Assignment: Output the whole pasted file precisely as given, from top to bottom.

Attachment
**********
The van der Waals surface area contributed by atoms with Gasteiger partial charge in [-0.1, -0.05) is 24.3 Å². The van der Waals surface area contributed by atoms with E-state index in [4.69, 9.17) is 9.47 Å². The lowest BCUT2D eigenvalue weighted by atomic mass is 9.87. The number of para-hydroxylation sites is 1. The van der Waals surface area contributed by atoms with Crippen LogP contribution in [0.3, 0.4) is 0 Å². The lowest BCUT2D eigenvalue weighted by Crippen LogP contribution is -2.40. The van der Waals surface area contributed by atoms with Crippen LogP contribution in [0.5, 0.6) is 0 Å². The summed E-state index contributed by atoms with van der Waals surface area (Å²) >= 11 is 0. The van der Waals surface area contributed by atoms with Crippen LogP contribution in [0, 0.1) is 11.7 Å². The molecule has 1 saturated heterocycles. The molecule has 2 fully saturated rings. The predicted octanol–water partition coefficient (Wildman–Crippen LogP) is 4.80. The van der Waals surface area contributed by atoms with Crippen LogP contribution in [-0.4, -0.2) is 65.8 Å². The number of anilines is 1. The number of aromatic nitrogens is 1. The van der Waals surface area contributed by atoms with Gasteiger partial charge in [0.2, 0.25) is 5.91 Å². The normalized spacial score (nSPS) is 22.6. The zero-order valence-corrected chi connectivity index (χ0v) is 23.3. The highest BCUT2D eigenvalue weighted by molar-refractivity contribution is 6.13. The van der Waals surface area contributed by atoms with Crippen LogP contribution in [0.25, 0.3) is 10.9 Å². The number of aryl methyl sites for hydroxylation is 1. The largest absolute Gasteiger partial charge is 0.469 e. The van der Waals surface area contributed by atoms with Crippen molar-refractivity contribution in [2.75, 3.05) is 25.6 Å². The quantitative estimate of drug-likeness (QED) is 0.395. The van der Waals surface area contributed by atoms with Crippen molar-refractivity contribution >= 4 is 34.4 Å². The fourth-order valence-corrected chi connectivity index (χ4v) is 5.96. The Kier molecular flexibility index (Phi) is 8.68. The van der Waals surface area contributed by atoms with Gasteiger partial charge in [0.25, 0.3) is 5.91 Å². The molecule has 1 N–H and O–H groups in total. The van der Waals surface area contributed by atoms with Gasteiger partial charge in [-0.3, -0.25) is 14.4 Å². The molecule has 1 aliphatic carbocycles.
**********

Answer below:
The van der Waals surface area contributed by atoms with Gasteiger partial charge in [-0.1, -0.05) is 24.3 Å². The van der Waals surface area contributed by atoms with E-state index in [4.69, 9.17) is 9.47 Å². The lowest BCUT2D eigenvalue weighted by atomic mass is 9.87. The number of para-hydroxylation sites is 1. The van der Waals surface area contributed by atoms with Crippen LogP contribution in [0.3, 0.4) is 0 Å². The lowest BCUT2D eigenvalue weighted by Crippen LogP contribution is -2.40. The van der Waals surface area contributed by atoms with Crippen LogP contribution in [0.5, 0.6) is 0 Å². The summed E-state index contributed by atoms with van der Waals surface area (Å²) >= 11 is 0. The van der Waals surface area contributed by atoms with Crippen LogP contribution in [0, 0.1) is 11.7 Å². The molecule has 1 saturated heterocycles. The molecule has 2 fully saturated rings. The predicted octanol–water partition coefficient (Wildman–Crippen LogP) is 4.80. The van der Waals surface area contributed by atoms with Crippen LogP contribution in [-0.4, -0.2) is 65.8 Å². The number of anilines is 1. The number of aromatic nitrogens is 1. The van der Waals surface area contributed by atoms with Gasteiger partial charge in [0.2, 0.25) is 5.91 Å². The normalized spacial score (nSPS) is 22.6. The zero-order valence-corrected chi connectivity index (χ0v) is 23.3. The highest BCUT2D eigenvalue weighted by molar-refractivity contribution is 6.13. The van der Waals surface area contributed by atoms with Crippen LogP contribution in [0.25, 0.3) is 10.9 Å². The number of aryl methyl sites for hydroxylation is 1. The largest absolute Gasteiger partial charge is 0.469 e. The van der Waals surface area contributed by atoms with Crippen molar-refractivity contribution in [2.75, 3.05) is 25.6 Å². The quantitative estimate of drug-likeness (QED) is 0.395. The van der Waals surface area contributed by atoms with Crippen molar-refractivity contribution >= 4 is 34.4 Å². The fourth-order valence-corrected chi connectivity index (χ4v) is 5.96. The Kier molecular flexibility index (Phi) is 8.68. The van der Waals surface area contributed by atoms with Gasteiger partial charge in [0.25, 0.3) is 5.91 Å². The molecule has 1 N–H and O–H groups in total. The van der Waals surface area contributed by atoms with Gasteiger partial charge in [-0.3, -0.25) is 14.4 Å². The molecule has 1 aliphatic carbocycles.